The original grant for the excavations at Chieftains did not include enough money to analyze everything that was found, according to Garrow. He did analyze most of the ceramics on his own during the 1970s, but told the crowd a 2009 Trail of Tears grant helped to actually analyze and put together all of the items found at the site, many of which had been stored in an old garage on the grounds.
The recovery of window glass led Garrow to conclude that the home was built in 1817 and an addition was completed sometime in the 1820s. A site across what is now Riverside Parkway was determined to have been slave quarters built around 1828.
Garrow said that the old road leading past the Ridge plantation, now Riverside Industrial Park Road, would have offered visitors a glimpse of the slave quarters, then the house itself, the trading post and of course, Ridge’s ferry on the Oostanaula River.
“A visitor would have immediately seen evidence of Major Ridge’s wealth,” Garrow said.
The majority of the artifacts recovered from the site came from an area outside Lavender’s store, and a slight drop off toward the river. “It would not have been unusual to pitch trash out the back door and that’s what happened here,” Garrow said.
Garrow said the large amount of broken ceramics was probably due to breakage in transit for sale at Lavender’s store. “This is what didn’t make to the shelves,” said Garrow. The ceramics were traced to manufacturers in England, including Davenport, Stevenson and Clewes. He said that later studies of ceramics from the Midwest following removal indicated a lot of fine Davenport ceramics.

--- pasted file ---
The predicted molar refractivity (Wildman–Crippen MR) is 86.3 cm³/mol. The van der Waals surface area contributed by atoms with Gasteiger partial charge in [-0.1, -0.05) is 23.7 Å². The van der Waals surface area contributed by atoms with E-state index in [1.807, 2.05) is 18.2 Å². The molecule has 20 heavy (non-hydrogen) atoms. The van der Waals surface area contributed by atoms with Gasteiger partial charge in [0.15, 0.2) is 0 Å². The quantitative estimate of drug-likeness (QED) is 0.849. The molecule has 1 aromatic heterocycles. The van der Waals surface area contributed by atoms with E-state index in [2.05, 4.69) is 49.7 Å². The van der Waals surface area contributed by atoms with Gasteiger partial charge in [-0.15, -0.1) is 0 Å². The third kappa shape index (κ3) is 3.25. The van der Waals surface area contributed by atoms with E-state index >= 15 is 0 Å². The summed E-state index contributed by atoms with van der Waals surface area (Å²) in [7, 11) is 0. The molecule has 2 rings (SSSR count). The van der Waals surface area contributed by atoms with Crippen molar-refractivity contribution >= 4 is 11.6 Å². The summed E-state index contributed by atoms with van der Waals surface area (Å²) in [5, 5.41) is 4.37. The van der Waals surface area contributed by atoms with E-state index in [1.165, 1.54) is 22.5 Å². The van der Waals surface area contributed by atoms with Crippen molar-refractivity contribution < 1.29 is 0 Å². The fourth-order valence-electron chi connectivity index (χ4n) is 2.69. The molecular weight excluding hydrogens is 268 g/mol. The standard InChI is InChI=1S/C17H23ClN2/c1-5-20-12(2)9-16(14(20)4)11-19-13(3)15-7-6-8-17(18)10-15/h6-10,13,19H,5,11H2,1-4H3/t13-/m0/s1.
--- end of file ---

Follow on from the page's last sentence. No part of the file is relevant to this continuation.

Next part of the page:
Garrow said there was evidence of a lot of cups and saucers, along with a set of 12 plates that were identical and the only ones that showed evidence of actual use, with scratches that had been likely made by knives and forks. Silver spoons with the initials GL, for George Lavender, and JR, for John Ridge, were also recovered from the site.
The noted archaeologist said he was surprised at how little glass used to hold alcohol was found at the site. “That was unusual for the period,” Garrow said.
Further evidence linking the site to construction in 1817 was later found in an article in the American Pharmaceutical Journal written by Roberts Battey’s father in 1857. Garrow said that Lavender’s store operated for 20 years and Lavender left Rome in 1837. He said Lavender’s store also served as the U.S. Post Office for Head of Coosa, at least from 1831 to 1835. Head of Coosa was the original Cherokee name for the Rome area before the city was founded in 1835.
During the question and answer session following his presentation, Garrow said he believes that Ridge and Lavender had a strained relationship.
“Ridge threatened to sue Lavender at one point,” Garrow said. “He accused Lavender of poisoning his hogs.”